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Flash in the Past, But Vigilance Still a Key

Carl Weinschenk

Adobe announced that it will stop updating and distributing the Flash Player at the end of 2020, saying that open standards such as HTML5, WebGL and WebAssembly have matured and obviated the need for the plug-in.

Adobe pointed to this as the reason that it is gradually being retired. It is no longer needed and the tasks it performs can be done more efficiently with other tools:

Over time, we’ve seen helper apps evolve to become plugins, and more recently, have seen many of these plugin capabilities get incorporated into open web standards. Today, most browser vendors are integrating capabilities once provided by plugins directly into browsers and deprecating plugins.

As with many significant technical announcements, a dramatic move is followed by a long pause before the change goes into effect and an even longer period before its effects will be felt. Adobe is working with partners such as Apple, Facebook, Google, Microsoft and Mozilla to make the transition to a post-Adobe world smooth.


Though the end is in sight for Flash, users still need to pay attention to its use today. WeLiveSecurity says that Flash is one of the favorite targets of hackers. The reasons are that it is widely distributed and therefore worth crackers’ time; it hides in plain sight and a good percentage of users fail to keep it updated; it has a long history of vulnerabilities that are included into easy-to-use exploit kits.

The piece, which detailed a security advisory on updates for the Flash players for the Windows, Mac, Linux and Chrome OSes, was posted before Adobe announced it was ending Flash’s life. This news, of course, doesn’t change the message at the end of the post by one iota: “[W]hen Adobe releases new security patches for Adobe Flash Player, it would be very sensible indeed for its users to sit up and take notice.”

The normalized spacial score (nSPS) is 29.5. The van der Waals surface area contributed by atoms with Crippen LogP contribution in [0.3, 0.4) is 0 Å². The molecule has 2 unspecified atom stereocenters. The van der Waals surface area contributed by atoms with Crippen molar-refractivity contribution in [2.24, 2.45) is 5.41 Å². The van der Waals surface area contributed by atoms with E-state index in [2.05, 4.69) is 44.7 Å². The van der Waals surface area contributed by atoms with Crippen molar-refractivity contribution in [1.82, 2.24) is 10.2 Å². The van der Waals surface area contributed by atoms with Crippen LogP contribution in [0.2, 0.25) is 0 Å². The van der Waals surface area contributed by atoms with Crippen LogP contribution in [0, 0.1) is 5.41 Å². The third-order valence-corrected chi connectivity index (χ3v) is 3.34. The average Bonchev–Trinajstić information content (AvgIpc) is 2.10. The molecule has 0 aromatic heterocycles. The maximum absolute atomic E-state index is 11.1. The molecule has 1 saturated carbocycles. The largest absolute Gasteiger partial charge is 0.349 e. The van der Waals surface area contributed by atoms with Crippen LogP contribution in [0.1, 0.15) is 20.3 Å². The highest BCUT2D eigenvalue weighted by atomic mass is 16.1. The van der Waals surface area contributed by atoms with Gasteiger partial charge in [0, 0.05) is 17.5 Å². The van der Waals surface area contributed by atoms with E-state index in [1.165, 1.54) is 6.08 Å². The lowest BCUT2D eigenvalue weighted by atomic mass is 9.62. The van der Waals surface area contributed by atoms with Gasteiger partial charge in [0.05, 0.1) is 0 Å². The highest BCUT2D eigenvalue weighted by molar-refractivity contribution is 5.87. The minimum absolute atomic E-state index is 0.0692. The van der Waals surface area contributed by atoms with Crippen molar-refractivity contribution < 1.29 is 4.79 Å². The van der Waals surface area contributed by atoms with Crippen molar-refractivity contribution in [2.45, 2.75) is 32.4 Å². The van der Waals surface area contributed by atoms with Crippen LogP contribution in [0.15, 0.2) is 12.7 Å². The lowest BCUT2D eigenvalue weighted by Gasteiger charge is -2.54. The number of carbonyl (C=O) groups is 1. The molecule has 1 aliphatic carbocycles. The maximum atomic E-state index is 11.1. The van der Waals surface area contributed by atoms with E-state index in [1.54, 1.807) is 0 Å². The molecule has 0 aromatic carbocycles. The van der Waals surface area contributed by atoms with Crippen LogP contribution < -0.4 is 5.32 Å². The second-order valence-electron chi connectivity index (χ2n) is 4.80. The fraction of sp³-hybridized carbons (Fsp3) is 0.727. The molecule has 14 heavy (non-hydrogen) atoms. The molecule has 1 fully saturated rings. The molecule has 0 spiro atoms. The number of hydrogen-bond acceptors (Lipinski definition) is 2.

It’s interesting that one of Blorge’s suggestions for keeping safe with Flash is not to keep it updated. That’s probably assumed. The site suggests only getting Flash from reputable sources; that being asked to pay for it is a sign that the source is illegitimate; to understand that it isn’t available for most mobile devices; to never click on pop-ups and to avoid “sketchy” websites that may install compromised versions.

Flash will soon be a thing of the past. That is no reason, however, to not be vigilant in protecting your computing devices today.

Carl Weinschenk covers telecom for IT Business Edge. He writes about wireless technology, disaster recovery/business continuity, cellular services, the Internet of Things, machine-to-machine communications and other emerging technologies and platforms. He also covers net neutrality and related regulatory issues. Weinschenk has written about the phone companies, cable operators and related companies for decades and is senior editor of Broadband Technology Report. He can be reached at cweinsch@optonline.net and via twitter at @DailyMusicBrk.

 


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